Second World: Empires and Influence in the New Global Order [NOOK Book]

Overview

Grand explanations of how to understand the complex twenty-first-century world have all fallen short–until now. In The Second World, the brilliant young scholar Parag Khanna takes readers on a thrilling global tour, one that shows how America’s dominant moment has been suddenly replaced by a geopolitical marketplace wherein the European Union and China compete with the United States to shape world order on their own terms.

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Second World: Empires and Influence in the New Global Order

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Overview

Grand explanations of how to understand the complex twenty-first-century world have all fallen short–until now. In The Second World, the brilliant young scholar Parag Khanna takes readers on a thrilling global tour, one that shows how America’s dominant moment has been suddenly replaced by a geopolitical marketplace wherein the European Union and China compete with the United States to shape world order on their own terms.

This contest is hottest and most decisive in the Second World: pivotal regions in Eastern Europe, Central Asia, Latin America, the Middle East, and East Asia. Khanna explores the evolution of geopolitics through the recent histories of such underreported, fascinating, and complicated countries as Azerbaijan, Uzbekistan, Colombia, Libya, Vietnam, and Malaysia–nations whose resources will ultimately determine the fate of the three superpowers, but whose futures are perennially uncertain as they struggle to rise into the first world or avoid falling into the third.

Informed, witty, and armed with a traveler’s intuition for blending into diverse cultures, Khanna mixes copious research with deep reportage to remake the map of the world. He depicts second-world societies from the inside out, observing how globalization divides them into winners and losers along political, economic, and cultural lines–and shows how China, Europe, and America use their unique imperial gravities to pull the second-world countries into their orbits. Along the way, Khanna also explains how Arabism and Islamism compete for the Arab soul, reveals how Iran and Saudi Arabia play the superpowers against one another, unmasks Singapore’s inspirational role in East Asia, and psychoanalyzes the second-world leaders whose decisions are reshaping the balance of power. He captures the most elusive formula in international affairs: how to think like a country.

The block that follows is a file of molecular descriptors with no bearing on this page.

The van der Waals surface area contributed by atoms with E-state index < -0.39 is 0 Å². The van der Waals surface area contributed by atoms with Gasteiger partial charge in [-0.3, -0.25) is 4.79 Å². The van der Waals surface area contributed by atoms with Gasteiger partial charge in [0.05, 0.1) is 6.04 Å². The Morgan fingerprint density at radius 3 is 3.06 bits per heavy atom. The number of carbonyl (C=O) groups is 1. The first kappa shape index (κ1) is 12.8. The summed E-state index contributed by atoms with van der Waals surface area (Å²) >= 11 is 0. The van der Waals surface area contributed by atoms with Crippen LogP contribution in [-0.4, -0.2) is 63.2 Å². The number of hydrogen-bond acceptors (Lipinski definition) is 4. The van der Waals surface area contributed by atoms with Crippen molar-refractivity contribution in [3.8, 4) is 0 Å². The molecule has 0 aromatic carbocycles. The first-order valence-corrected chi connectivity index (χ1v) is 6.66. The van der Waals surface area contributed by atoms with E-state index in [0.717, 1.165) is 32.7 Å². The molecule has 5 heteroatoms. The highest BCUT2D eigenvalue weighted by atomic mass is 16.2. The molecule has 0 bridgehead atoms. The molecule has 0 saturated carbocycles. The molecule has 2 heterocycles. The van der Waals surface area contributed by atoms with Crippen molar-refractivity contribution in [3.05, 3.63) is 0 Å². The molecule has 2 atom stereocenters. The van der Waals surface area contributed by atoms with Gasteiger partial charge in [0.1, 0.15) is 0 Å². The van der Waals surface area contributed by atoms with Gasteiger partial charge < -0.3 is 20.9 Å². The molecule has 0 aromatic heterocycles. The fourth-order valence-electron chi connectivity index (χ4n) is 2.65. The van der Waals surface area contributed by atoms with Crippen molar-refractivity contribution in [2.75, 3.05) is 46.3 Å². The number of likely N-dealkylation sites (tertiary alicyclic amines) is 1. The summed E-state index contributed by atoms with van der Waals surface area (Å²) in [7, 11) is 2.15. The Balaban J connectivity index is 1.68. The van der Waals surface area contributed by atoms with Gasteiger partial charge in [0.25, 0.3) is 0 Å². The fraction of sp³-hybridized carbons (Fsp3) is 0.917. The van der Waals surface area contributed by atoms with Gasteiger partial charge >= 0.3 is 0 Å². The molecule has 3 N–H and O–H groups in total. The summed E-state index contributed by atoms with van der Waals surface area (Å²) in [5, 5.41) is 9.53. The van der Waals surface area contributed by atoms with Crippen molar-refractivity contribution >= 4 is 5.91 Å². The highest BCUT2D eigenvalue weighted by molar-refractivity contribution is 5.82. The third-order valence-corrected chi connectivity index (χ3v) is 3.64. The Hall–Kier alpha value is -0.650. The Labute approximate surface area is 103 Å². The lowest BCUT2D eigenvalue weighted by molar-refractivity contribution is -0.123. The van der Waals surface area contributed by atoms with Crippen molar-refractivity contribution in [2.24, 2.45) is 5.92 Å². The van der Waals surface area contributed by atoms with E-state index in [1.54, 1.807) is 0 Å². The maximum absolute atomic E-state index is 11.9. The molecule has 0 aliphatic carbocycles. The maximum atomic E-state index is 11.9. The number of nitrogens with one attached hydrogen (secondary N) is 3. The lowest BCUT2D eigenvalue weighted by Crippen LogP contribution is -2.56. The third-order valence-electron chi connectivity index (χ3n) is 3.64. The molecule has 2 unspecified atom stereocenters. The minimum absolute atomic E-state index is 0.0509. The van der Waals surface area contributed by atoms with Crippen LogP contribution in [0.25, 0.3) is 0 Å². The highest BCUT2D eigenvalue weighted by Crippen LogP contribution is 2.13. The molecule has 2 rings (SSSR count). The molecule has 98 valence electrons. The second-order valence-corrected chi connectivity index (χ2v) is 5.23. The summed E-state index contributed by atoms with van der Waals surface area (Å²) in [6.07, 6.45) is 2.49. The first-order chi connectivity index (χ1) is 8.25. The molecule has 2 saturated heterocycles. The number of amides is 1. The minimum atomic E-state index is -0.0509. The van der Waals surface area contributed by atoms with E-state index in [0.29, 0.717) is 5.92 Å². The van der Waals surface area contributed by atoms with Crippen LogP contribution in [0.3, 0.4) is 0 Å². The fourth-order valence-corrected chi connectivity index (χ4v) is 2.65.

In the twenty-first century, globalization is the main battlefield of geopolitics, and America itself runs the risk of descending into the second world if it does not renew itself and redefine its role in the world.

Comparable in scope and boldness to Francis Fukuyama’s The End of History and the Last Man and Samuel P. Huntington’s The Clash of Civilizations and the Remaking of World Order, Parag Khanna’s The Second World will be the definitive guide to world politics for years to come.

“A savvy, streetwise primer on dozens of individual countries that adds up to a coherent theory of global politics.”
–Robert D. Kaplan, author of Eastward to Tartary and Warrior Politics

“A panoramic overview that boldly addresses the dilemmas of the world that our next president will confront.”
–Dr. Zbigniew Brzezinski, former national security advisor

"Parag Khanna's fascinating book takes us on an epic journey around the multipolar world, elegantly combining historical analysis, political theory, and eye-witness reports to shed light on the battle for primacy between the world's new empires."
–Mark Leonard, Executive Director, European Council on Foreign Relations

"Khanna, a widely recognized expert on global politics, offers an study of the 21st century's emerging "geopolitical marketplace" dominated by three "first world" superpowers, the U.S., Europe and China... The final pages of his book warn eloquently of the risks of imperial overstretch combined with declining economic dominance and deteriorating quality of life. By themselves those pages are worth the price of a book that from beginning to end inspires reflection."
–Publishers Weekly


From the Hardcover edition.
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Editorial Reviews

Charles Gati